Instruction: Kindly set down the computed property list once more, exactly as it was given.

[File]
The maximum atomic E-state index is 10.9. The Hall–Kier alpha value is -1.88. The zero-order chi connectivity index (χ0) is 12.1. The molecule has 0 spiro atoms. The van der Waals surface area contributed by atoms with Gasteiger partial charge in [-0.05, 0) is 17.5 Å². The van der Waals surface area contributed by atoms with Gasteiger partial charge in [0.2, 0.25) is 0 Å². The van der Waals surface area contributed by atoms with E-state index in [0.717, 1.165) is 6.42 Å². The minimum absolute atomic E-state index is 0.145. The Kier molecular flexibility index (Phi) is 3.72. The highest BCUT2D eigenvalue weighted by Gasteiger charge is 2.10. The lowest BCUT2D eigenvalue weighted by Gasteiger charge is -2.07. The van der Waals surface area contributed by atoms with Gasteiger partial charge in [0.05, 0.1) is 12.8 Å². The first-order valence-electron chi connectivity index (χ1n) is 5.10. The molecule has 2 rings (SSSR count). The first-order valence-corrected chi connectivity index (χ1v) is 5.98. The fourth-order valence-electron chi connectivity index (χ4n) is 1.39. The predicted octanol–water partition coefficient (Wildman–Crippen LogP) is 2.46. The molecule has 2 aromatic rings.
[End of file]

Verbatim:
The maximum atomic E-state index is 10.9. The Hall–Kier alpha value is -1.88. The zero-order chi connectivity index (χ0) is 12.1. The molecule has 0 spiro atoms. The van der Waals surface area contributed by atoms with Gasteiger partial charge in [-0.05, 0) is 17.5 Å². The van der Waals surface area contributed by atoms with Gasteiger partial charge in [0.2, 0.25) is 0 Å². The van der Waals surface area contributed by atoms with E-state index in [0.717, 1.165) is 6.42 Å². The minimum absolute atomic E-state index is 0.145. The Kier molecular flexibility index (Phi) is 3.72. The highest BCUT2D eigenvalue weighted by Gasteiger charge is 2.10. The lowest BCUT2D eigenvalue weighted by Gasteiger charge is -2.07. The van der Waals surface area contributed by atoms with Gasteiger partial charge in [0.05, 0.1) is 12.8 Å². The first-order valence-electron chi connectivity index (χ1n) is 5.10. The molecule has 2 rings (SSSR count). The first-order valence-corrected chi connectivity index (χ1v) is 5.98. The fourth-order valence-electron chi connectivity index (χ4n) is 1.39. The predicted octanol–water partition coefficient (Wildman–Crippen LogP) is 2.46. The molecule has 2 aromatic rings.